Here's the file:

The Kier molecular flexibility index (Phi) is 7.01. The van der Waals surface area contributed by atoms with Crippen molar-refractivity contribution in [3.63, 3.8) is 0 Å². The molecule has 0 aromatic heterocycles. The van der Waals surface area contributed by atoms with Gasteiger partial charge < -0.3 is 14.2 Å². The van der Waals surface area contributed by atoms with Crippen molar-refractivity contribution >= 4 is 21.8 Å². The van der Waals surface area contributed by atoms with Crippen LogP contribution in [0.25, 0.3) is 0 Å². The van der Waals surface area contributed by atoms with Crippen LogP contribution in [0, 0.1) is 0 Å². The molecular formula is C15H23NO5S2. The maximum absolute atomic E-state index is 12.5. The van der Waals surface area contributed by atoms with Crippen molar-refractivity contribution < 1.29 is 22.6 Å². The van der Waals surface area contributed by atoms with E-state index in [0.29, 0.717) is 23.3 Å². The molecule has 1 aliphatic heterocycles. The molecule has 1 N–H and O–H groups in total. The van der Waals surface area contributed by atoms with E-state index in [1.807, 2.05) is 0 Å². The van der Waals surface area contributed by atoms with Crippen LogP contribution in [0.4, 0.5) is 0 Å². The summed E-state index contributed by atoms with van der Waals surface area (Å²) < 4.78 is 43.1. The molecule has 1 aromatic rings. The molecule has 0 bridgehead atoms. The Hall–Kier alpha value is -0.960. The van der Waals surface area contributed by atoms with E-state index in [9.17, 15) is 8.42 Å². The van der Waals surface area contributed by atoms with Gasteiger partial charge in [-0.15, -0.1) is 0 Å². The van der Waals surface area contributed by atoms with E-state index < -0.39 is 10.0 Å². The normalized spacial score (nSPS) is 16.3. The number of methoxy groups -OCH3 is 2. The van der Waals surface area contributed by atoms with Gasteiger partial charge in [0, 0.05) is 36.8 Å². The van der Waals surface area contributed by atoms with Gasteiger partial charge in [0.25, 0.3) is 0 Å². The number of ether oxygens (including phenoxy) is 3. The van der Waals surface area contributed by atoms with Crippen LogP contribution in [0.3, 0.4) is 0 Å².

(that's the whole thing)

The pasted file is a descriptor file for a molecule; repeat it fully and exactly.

The Kier molecular flexibility index (Phi) is 7.01. The van der Waals surface area contributed by atoms with Crippen molar-refractivity contribution in [3.63, 3.8) is 0 Å². The molecule has 0 aromatic heterocycles. The van der Waals surface area contributed by atoms with Gasteiger partial charge < -0.3 is 14.2 Å². The van der Waals surface area contributed by atoms with Crippen molar-refractivity contribution >= 4 is 21.8 Å². The van der Waals surface area contributed by atoms with Crippen LogP contribution in [0.25, 0.3) is 0 Å². The van der Waals surface area contributed by atoms with Crippen LogP contribution in [0, 0.1) is 0 Å². The molecular formula is C15H23NO5S2. The maximum absolute atomic E-state index is 12.5. The van der Waals surface area contributed by atoms with Crippen molar-refractivity contribution < 1.29 is 22.6 Å². The van der Waals surface area contributed by atoms with E-state index in [0.29, 0.717) is 23.3 Å². The molecule has 1 aliphatic heterocycles. The molecule has 1 N–H and O–H groups in total. The van der Waals surface area contributed by atoms with E-state index in [1.807, 2.05) is 0 Å². The van der Waals surface area contributed by atoms with Crippen LogP contribution in [0.4, 0.5) is 0 Å². The summed E-state index contributed by atoms with van der Waals surface area (Å²) < 4.78 is 43.1. The molecule has 1 aromatic rings. The molecule has 0 bridgehead atoms. The Hall–Kier alpha value is -0.960. The van der Waals surface area contributed by atoms with E-state index in [9.17, 15) is 8.42 Å². The van der Waals surface area contributed by atoms with Gasteiger partial charge in [-0.15, -0.1) is 0 Å². The van der Waals surface area contributed by atoms with E-state index < -0.39 is 10.0 Å². The normalized spacial score (nSPS) is 16.3. The number of methoxy groups -OCH3 is 2. The van der Waals surface area contributed by atoms with Gasteiger partial charge in [0, 0.05) is 36.8 Å². The van der Waals surface area contributed by atoms with Gasteiger partial charge in [0.25, 0.3) is 0 Å². The number of ether oxygens (including phenoxy) is 3. The van der Waals surface area contributed by atoms with Crippen LogP contribution in [0.3, 0.4) is 0 Å².